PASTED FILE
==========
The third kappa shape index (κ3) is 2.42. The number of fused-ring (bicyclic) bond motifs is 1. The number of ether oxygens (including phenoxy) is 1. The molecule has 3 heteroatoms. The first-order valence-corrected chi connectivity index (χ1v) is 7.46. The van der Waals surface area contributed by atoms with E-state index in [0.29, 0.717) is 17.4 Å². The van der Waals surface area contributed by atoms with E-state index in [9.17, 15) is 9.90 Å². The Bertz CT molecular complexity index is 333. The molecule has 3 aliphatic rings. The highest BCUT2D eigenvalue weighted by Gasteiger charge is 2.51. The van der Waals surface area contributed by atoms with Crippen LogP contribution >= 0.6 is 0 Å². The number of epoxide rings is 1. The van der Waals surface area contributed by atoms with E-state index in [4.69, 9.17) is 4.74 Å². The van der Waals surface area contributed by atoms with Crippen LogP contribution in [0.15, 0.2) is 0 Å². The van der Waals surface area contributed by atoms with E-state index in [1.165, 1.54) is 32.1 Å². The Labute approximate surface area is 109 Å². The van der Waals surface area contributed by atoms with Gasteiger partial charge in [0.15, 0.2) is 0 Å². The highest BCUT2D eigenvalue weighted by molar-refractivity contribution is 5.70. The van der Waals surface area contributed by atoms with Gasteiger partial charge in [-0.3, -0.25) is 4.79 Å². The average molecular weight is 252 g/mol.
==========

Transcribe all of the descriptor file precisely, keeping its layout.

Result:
The third kappa shape index (κ3) is 2.42. The number of fused-ring (bicyclic) bond motifs is 1. The number of ether oxygens (including phenoxy) is 1. The molecule has 3 heteroatoms. The first-order valence-corrected chi connectivity index (χ1v) is 7.46. The van der Waals surface area contributed by atoms with E-state index in [0.29, 0.717) is 17.4 Å². The van der Waals surface area contributed by atoms with E-state index in [9.17, 15) is 9.90 Å². The Bertz CT molecular complexity index is 333. The molecule has 3 aliphatic rings. The highest BCUT2D eigenvalue weighted by Gasteiger charge is 2.51. The van der Waals surface area contributed by atoms with Crippen LogP contribution >= 0.6 is 0 Å². The number of epoxide rings is 1. The van der Waals surface area contributed by atoms with E-state index in [4.69, 9.17) is 4.74 Å². The van der Waals surface area contributed by atoms with Crippen LogP contribution in [0.15, 0.2) is 0 Å². The van der Waals surface area contributed by atoms with E-state index in [1.165, 1.54) is 32.1 Å². The Labute approximate surface area is 109 Å². The van der Waals surface area contributed by atoms with Gasteiger partial charge in [0.15, 0.2) is 0 Å². The highest BCUT2D eigenvalue weighted by molar-refractivity contribution is 5.70. The van der Waals surface area contributed by atoms with Gasteiger partial charge in [-0.3, -0.25) is 4.79 Å². The average molecular weight is 252 g/mol.